Celebrating 45 years of service in 2017, Melba was established in the early 1970’s out of a need for a day service for children with disabilities. Melba also provided a support network for parents who had nowhere to go and no one to turn to for advice and help. Addressing a need in the community, and through the generosity of community members, a congregate care facility was built which was used until the late 1990’s.
As society changed, so too did the views on providing supports to people with disabilities. Congregate care facilities dissolved and houses located in the general community were purpose built; adult training day services became places where people could come, not just to learn life skills, but be assisted to make meaningful connections to their community through employment, volunteering and developing friendships. The focus moved away from ‘care’ and towards the provision of support to achieve outcomes for each person, centered around each individuals likes, dislikes, dreams and desires. Today, and throughout its long history, Melba has held a reputation within its field as progressive, forward thinking and always a provider of quality services.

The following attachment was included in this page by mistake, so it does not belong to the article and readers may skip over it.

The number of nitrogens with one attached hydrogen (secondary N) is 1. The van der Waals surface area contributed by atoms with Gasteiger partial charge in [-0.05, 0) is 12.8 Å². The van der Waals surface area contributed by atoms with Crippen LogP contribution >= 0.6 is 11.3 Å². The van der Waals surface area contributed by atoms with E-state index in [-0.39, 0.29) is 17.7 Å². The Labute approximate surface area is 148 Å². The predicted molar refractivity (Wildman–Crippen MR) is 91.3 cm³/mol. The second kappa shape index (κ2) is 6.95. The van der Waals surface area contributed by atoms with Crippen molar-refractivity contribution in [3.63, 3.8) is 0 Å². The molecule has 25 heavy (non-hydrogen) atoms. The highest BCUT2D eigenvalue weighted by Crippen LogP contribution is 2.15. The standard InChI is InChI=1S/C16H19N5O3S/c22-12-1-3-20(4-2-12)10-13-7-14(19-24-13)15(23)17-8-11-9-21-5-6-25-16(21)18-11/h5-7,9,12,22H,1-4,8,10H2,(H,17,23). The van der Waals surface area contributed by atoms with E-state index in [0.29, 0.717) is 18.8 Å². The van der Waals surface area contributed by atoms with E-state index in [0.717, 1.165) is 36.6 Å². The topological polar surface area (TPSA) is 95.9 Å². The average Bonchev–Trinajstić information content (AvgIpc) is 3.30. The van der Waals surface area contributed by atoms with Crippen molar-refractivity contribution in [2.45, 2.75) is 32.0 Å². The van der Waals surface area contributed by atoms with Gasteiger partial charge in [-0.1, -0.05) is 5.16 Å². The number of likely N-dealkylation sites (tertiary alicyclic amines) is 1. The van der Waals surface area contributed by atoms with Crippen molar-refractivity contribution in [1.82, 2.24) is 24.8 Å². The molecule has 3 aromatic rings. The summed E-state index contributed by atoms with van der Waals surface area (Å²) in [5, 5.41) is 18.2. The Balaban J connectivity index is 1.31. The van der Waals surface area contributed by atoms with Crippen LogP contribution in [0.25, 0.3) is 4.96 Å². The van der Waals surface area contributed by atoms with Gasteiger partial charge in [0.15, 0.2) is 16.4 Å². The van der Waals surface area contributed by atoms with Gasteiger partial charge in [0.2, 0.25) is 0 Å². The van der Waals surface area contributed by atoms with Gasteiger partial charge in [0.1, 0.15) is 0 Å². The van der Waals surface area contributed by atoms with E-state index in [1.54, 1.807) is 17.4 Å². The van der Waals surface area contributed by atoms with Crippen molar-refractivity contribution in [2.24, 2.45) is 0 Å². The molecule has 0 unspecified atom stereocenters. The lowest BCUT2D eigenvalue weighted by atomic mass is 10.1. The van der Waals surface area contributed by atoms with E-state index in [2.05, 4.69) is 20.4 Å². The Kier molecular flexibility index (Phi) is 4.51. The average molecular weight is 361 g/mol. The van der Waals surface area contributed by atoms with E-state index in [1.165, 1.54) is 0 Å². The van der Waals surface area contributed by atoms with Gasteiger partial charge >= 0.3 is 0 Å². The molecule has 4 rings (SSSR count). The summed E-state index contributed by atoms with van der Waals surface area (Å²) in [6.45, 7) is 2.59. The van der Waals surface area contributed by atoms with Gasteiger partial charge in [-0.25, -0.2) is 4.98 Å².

There have been many people throughout Melba’s history who made a significant and positive impact on the organisation; in particular, those volunteers in the early days who worked tirelessly to raise funds, lobby government, secure land and build facilities, all in the name of creating a service that people could come to and be happy at. These people were not only hard workers, but visionaries. People, who in a time when disability wasn’t talked much about and families endured awkward conversations with people about their child with a disability, recognised that social change was needed and took every opportunity to make a difference.
Melba recognises the efforts of those exemplary people and their significant contributions, by appointing Honorary Life Governors.
Above are some of our life governors celebrating Melba’s 40th anniversary in 2012.
Our Life Governors are: